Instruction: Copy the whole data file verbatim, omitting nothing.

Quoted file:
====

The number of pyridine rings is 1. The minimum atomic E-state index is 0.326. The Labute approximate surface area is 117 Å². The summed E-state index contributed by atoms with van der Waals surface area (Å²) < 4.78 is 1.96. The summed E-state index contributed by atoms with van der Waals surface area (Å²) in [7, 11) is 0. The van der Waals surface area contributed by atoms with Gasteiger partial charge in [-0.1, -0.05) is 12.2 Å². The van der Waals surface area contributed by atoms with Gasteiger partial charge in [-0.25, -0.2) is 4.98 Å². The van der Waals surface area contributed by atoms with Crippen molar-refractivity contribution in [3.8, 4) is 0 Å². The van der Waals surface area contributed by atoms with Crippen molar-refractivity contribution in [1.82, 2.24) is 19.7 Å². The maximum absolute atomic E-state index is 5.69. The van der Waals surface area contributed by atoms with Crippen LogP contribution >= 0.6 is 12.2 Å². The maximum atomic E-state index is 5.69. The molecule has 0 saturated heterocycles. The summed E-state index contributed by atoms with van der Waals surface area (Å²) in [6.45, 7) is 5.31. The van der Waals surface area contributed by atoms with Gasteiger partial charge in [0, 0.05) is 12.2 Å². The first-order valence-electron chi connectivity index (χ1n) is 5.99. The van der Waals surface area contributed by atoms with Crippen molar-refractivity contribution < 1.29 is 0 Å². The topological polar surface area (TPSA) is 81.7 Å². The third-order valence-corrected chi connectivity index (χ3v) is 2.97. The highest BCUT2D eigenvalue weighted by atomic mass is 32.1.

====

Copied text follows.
The number of pyridine rings is 1. The minimum atomic E-state index is 0.326. The Labute approximate surface area is 117 Å². The summed E-state index contributed by atoms with van der Waals surface area (Å²) < 4.78 is 1.96. The summed E-state index contributed by atoms with van der Waals surface area (Å²) in [7, 11) is 0. The van der Waals surface area contributed by atoms with Gasteiger partial charge in [-0.1, -0.05) is 12.2 Å². The van der Waals surface area contributed by atoms with Gasteiger partial charge in [-0.25, -0.2) is 4.98 Å². The van der Waals surface area contributed by atoms with Crippen molar-refractivity contribution in [3.8, 4) is 0 Å². The van der Waals surface area contributed by atoms with Crippen molar-refractivity contribution in [1.82, 2.24) is 19.7 Å². The maximum absolute atomic E-state index is 5.69. The van der Waals surface area contributed by atoms with Crippen LogP contribution >= 0.6 is 12.2 Å². The maximum atomic E-state index is 5.69. The molecule has 0 saturated heterocycles. The summed E-state index contributed by atoms with van der Waals surface area (Å²) in [6.45, 7) is 5.31. The van der Waals surface area contributed by atoms with Gasteiger partial charge in [0, 0.05) is 12.2 Å². The first-order valence-electron chi connectivity index (χ1n) is 5.99. The van der Waals surface area contributed by atoms with Crippen molar-refractivity contribution < 1.29 is 0 Å². The topological polar surface area (TPSA) is 81.7 Å². The third-order valence-corrected chi connectivity index (χ3v) is 2.97. The highest BCUT2D eigenvalue weighted by atomic mass is 32.1.